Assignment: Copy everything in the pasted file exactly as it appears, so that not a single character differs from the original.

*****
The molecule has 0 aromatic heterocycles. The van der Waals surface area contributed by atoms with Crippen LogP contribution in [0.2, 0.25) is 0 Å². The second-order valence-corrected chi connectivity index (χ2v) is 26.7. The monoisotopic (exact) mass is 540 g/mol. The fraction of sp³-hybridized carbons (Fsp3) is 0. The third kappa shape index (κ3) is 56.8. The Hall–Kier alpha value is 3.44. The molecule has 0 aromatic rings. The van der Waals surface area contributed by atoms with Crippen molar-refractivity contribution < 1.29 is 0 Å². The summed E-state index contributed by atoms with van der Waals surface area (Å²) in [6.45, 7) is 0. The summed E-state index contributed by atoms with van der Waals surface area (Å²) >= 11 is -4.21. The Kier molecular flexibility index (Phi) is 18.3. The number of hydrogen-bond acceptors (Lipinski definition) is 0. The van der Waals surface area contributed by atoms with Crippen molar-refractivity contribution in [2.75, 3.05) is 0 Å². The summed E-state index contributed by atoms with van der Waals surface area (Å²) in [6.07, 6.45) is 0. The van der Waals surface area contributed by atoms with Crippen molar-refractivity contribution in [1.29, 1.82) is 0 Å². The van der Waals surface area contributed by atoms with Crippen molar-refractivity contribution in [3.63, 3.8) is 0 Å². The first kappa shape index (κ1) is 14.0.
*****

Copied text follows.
The molecule has 0 aromatic heterocycles. The van der Waals surface area contributed by atoms with Crippen LogP contribution in [0.2, 0.25) is 0 Å². The second-order valence-corrected chi connectivity index (χ2v) is 26.7. The monoisotopic (exact) mass is 540 g/mol. The fraction of sp³-hybridized carbons (Fsp3) is 0. The third kappa shape index (κ3) is 56.8. The Hall–Kier alpha value is 3.44. The molecule has 0 aromatic rings. The van der Waals surface area contributed by atoms with Crippen molar-refractivity contribution < 1.29 is 0 Å². The summed E-state index contributed by atoms with van der Waals surface area (Å²) in [6.45, 7) is 0. The summed E-state index contributed by atoms with van der Waals surface area (Å²) >= 11 is -4.21. The Kier molecular flexibility index (Phi) is 18.3. The number of hydrogen-bond acceptors (Lipinski definition) is 0. The van der Waals surface area contributed by atoms with Crippen molar-refractivity contribution in [2.75, 3.05) is 0 Å². The summed E-state index contributed by atoms with van der Waals surface area (Å²) in [6.07, 6.45) is 0. The van der Waals surface area contributed by atoms with Crippen molar-refractivity contribution in [1.29, 1.82) is 0 Å². The van der Waals surface area contributed by atoms with Crippen molar-refractivity contribution in [3.63, 3.8) is 0 Å². The first kappa shape index (κ1) is 14.0.